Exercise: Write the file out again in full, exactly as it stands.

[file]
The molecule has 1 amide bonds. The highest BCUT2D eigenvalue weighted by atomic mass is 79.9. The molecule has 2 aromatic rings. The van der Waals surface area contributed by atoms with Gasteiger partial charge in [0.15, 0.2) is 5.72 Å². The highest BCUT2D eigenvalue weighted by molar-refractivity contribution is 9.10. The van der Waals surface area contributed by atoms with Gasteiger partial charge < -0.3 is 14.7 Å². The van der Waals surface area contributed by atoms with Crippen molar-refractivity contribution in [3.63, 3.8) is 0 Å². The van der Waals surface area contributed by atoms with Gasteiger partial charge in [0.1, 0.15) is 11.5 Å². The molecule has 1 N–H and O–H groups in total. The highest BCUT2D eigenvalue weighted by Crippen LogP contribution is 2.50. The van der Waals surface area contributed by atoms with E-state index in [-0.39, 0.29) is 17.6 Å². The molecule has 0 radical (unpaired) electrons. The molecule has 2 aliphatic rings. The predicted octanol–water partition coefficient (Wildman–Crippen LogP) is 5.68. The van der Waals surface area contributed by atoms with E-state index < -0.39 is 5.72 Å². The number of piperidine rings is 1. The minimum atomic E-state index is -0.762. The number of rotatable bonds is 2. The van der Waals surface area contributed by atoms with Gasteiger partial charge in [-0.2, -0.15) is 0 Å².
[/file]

The molecule has 1 amide bonds. The highest BCUT2D eigenvalue weighted by atomic mass is 79.9. The molecule has 2 aromatic rings. The van der Waals surface area contributed by atoms with Gasteiger partial charge in [0.15, 0.2) is 5.72 Å². The highest BCUT2D eigenvalue weighted by molar-refractivity contribution is 9.10. The van der Waals surface area contributed by atoms with Gasteiger partial charge < -0.3 is 14.7 Å². The van der Waals surface area contributed by atoms with Crippen molar-refractivity contribution in [3.63, 3.8) is 0 Å². The van der Waals surface area contributed by atoms with Gasteiger partial charge in [0.1, 0.15) is 11.5 Å². The molecule has 1 N–H and O–H groups in total. The highest BCUT2D eigenvalue weighted by Crippen LogP contribution is 2.50. The van der Waals surface area contributed by atoms with E-state index in [-0.39, 0.29) is 17.6 Å². The molecule has 0 radical (unpaired) electrons. The molecule has 2 aliphatic rings. The predicted octanol–water partition coefficient (Wildman–Crippen LogP) is 5.68. The van der Waals surface area contributed by atoms with E-state index < -0.39 is 5.72 Å². The number of piperidine rings is 1. The minimum atomic E-state index is -0.762. The number of rotatable bonds is 2. The van der Waals surface area contributed by atoms with Gasteiger partial charge in [-0.2, -0.15) is 0 Å².